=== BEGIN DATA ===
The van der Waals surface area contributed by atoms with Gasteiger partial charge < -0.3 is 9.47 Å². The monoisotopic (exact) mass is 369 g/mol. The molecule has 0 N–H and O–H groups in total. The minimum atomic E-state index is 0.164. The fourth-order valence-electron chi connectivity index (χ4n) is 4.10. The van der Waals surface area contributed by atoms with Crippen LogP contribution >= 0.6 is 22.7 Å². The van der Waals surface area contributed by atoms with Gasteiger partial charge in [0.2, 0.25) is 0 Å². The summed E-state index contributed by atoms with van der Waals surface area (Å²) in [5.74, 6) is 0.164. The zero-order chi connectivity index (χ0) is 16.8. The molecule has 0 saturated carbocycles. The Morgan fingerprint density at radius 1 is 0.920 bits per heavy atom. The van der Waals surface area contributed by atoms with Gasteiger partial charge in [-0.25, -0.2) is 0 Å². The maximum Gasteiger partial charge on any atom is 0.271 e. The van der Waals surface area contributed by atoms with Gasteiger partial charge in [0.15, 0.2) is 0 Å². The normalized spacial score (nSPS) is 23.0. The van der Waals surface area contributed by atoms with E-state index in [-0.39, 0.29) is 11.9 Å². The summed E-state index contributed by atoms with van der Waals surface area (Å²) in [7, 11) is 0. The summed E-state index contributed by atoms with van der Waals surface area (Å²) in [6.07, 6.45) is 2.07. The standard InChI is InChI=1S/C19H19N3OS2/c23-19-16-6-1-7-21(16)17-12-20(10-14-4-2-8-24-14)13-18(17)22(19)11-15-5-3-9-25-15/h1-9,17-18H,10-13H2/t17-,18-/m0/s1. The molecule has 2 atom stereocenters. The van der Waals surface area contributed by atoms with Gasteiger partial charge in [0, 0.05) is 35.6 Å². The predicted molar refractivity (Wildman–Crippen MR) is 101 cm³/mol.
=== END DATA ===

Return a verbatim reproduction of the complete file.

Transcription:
The van der Waals surface area contributed by atoms with Gasteiger partial charge < -0.3 is 9.47 Å². The monoisotopic (exact) mass is 369 g/mol. The molecule has 0 N–H and O–H groups in total. The minimum atomic E-state index is 0.164. The fourth-order valence-electron chi connectivity index (χ4n) is 4.10. The van der Waals surface area contributed by atoms with Crippen LogP contribution >= 0.6 is 22.7 Å². The van der Waals surface area contributed by atoms with Gasteiger partial charge in [0.2, 0.25) is 0 Å². The summed E-state index contributed by atoms with van der Waals surface area (Å²) in [5.74, 6) is 0.164. The zero-order chi connectivity index (χ0) is 16.8. The molecule has 0 saturated carbocycles. The Morgan fingerprint density at radius 1 is 0.920 bits per heavy atom. The van der Waals surface area contributed by atoms with Gasteiger partial charge in [-0.25, -0.2) is 0 Å². The maximum Gasteiger partial charge on any atom is 0.271 e. The van der Waals surface area contributed by atoms with Gasteiger partial charge in [0.15, 0.2) is 0 Å². The normalized spacial score (nSPS) is 23.0. The van der Waals surface area contributed by atoms with E-state index in [-0.39, 0.29) is 11.9 Å². The summed E-state index contributed by atoms with van der Waals surface area (Å²) in [7, 11) is 0. The summed E-state index contributed by atoms with van der Waals surface area (Å²) in [6.07, 6.45) is 2.07. The standard InChI is InChI=1S/C19H19N3OS2/c23-19-16-6-1-7-21(16)17-12-20(10-14-4-2-8-24-14)13-18(17)22(19)11-15-5-3-9-25-15/h1-9,17-18H,10-13H2/t17-,18-/m0/s1. The molecule has 2 atom stereocenters. The van der Waals surface area contributed by atoms with Gasteiger partial charge in [0, 0.05) is 35.6 Å². The predicted molar refractivity (Wildman–Crippen MR) is 101 cm³/mol.